By Brig. Gen. Leslie Maher
/ Published July 30, 2021
Brigadier Gen. Leslie Maher took command of Air University’s Jeanne M. Holm Center for Officer Accessions and Citizen Development during a change of command ceremony presided by Lt. Gen. James Hecker, AU commander and president, at Maxwell Air Force Base, Alabama, May 21, 2020. Maher, formerly the senior military assistant to the secretary of the Air Force, took over command from Brig. Gen. Christopher Niemi. The Holm Center produces more than 85 percent of the Air Force’s active duty, Guard and Reserve line officers and judge advocates, chaplains and medical officers. (Photo by William Birchfield)
As a former “foreign kid” in Brazil’s National War College, I was challenged with learning and operating in a language not of my own. I experienced the very real fear that my intellect would be surmised from my inability to smoothly converse, convince and direct others in Portuguese. These are the same challenges many of our Air Force ROTC cadets experience when English is their second language.
On the surface, many of these ROTC cadets’ ability to converse seems fully functional. However, when challenged with standardized testing, their verbal and overall scores suffer greatly. The general advice is “just study more,” “watch more TV,” or “you need to try harder.” But, it’s not that simple. It takes years to develop the language and grammar required to write term papers, understand technical manuals or legal briefs and excel at standardized tests.
The data speaks for itself. Cadets raised in non-English speaking cultures have consistently commissioned at lower rates compared to mainland AFROTC programs (approximately 50%). Not only do these cadets typically perform lower on all facets of the Air Force Officer Qualification Test, they are usually ranked in the bottom-third in Field Training performance, are less frequently selected for unique cadet opportunities, miss opportunities to compete for competitive Air Force specialty codes (e.g. pilot and other rated slots) and often fail to commission. This is entirely due to low performance on the verbal component of the AFOQT. These are cadets who, in their native languages and cultures, are otherwise extremely competitive, carrying 3.5+ GPAs in engineering, pre-med and other STEM degrees – degrees the Air and Space Forces desire most.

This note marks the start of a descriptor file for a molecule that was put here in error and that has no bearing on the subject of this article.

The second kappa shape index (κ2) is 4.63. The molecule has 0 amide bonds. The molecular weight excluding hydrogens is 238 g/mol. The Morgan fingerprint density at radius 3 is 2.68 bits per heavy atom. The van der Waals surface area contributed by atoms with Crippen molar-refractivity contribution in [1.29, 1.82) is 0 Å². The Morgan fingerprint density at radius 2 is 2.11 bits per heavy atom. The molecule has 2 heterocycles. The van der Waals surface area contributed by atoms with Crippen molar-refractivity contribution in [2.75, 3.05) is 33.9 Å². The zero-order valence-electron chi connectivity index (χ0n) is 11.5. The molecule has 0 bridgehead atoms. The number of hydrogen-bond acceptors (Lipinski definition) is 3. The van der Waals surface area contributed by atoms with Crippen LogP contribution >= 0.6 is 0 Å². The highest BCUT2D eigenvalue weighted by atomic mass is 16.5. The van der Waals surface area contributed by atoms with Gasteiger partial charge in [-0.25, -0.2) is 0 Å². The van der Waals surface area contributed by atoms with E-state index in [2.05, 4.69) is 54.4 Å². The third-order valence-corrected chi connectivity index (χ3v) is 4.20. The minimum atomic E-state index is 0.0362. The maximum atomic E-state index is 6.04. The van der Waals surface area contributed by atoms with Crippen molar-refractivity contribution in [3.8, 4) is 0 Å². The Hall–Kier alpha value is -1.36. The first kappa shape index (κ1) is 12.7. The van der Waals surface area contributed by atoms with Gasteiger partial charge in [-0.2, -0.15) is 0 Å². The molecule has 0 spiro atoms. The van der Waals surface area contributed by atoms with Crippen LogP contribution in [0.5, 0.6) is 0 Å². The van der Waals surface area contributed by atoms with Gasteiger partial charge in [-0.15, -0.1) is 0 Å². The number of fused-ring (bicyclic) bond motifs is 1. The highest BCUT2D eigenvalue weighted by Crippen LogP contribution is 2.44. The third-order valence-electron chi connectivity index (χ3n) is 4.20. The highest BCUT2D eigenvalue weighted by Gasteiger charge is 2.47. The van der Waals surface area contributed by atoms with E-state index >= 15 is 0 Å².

Last summer, Lt. Col. Angelic Gonzalez, commander, University of Puerto Rico-Mayaguez, AFROTC Detachment 756, and Capt. Yasmin Fernandez, instructor, Officer Training School here, challenged me to take on the issue of improving cadet and officer trainee verbal testing performance for those cadets disadvantaged by not having been raised and educated in an English-speaking culture. So, I challenged them back: develop a proposal, and I will clear the way for a beta test. They took that challenge and got to work.
Within two months, Gonzalez and her partner commander, Lt. Col. Shawn McPherson of AFROTC Detachment 755, University of Puerto Rico-Rio Pedras, San Juan, consolidated a team of experts across Defense Language Institute, Air Education and Training Command, the Holm Center and Army linguistic contractors. Together, they shaped the problem and formulated possible solutions. Through collecting, consolidating and analyzing a decade’s worth of cadet performance data, these leaders took a subjective and qualitative problem and added a layer of quantitative substance that demonstrated the scope of the problem and exposed measurable, challengeable, goals. This enabled me to communicate with fellow leaders--Maj. Gen. Andrea Tullos, commander, Second Air Force, her team at DLI and Col. Alex Ganster, commander, Air University International Officer School--about the potential impact this program could have, both in demonstrating our commitment to our core values and in increasing diversity within the Air Force officer ranks. This became the Puerto Rico Project Language program, or PRPL, also known as “Purple.” Using funds already earmarked for professional development, the Holm Center brought 45 language-challenged cadets (43 Hispanic, one Filipino and one Korean) to Maxwell for a five-week English immersion program.